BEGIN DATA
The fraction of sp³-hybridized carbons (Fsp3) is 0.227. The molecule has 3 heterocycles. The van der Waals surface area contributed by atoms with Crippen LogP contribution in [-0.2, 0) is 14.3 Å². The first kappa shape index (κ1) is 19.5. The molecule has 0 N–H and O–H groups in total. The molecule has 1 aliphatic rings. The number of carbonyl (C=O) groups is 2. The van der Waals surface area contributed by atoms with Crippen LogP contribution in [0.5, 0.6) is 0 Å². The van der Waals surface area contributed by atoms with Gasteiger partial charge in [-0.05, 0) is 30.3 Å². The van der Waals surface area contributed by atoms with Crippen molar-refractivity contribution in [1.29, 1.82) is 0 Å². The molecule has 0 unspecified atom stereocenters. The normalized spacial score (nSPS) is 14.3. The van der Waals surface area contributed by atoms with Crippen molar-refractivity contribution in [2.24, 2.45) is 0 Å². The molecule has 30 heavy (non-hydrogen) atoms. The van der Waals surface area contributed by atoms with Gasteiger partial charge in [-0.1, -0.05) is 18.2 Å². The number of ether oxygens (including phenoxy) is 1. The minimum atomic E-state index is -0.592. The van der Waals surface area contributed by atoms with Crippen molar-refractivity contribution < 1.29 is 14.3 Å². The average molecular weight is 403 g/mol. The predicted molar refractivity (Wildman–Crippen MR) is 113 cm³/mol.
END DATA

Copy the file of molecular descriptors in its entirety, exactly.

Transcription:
The fraction of sp³-hybridized carbons (Fsp3) is 0.227. The molecule has 3 heterocycles. The van der Waals surface area contributed by atoms with Crippen LogP contribution in [-0.2, 0) is 14.3 Å². The first kappa shape index (κ1) is 19.5. The molecule has 0 N–H and O–H groups in total. The molecule has 1 aliphatic rings. The number of carbonyl (C=O) groups is 2. The van der Waals surface area contributed by atoms with Crippen LogP contribution in [0.5, 0.6) is 0 Å². The van der Waals surface area contributed by atoms with Gasteiger partial charge in [-0.05, 0) is 30.3 Å². The van der Waals surface area contributed by atoms with Crippen molar-refractivity contribution in [1.29, 1.82) is 0 Å². The molecule has 0 unspecified atom stereocenters. The normalized spacial score (nSPS) is 14.3. The van der Waals surface area contributed by atoms with Crippen molar-refractivity contribution in [2.24, 2.45) is 0 Å². The molecule has 30 heavy (non-hydrogen) atoms. The van der Waals surface area contributed by atoms with Gasteiger partial charge in [-0.1, -0.05) is 18.2 Å². The number of ether oxygens (including phenoxy) is 1. The minimum atomic E-state index is -0.592. The van der Waals surface area contributed by atoms with Crippen molar-refractivity contribution < 1.29 is 14.3 Å². The average molecular weight is 403 g/mol. The predicted molar refractivity (Wildman–Crippen MR) is 113 cm³/mol.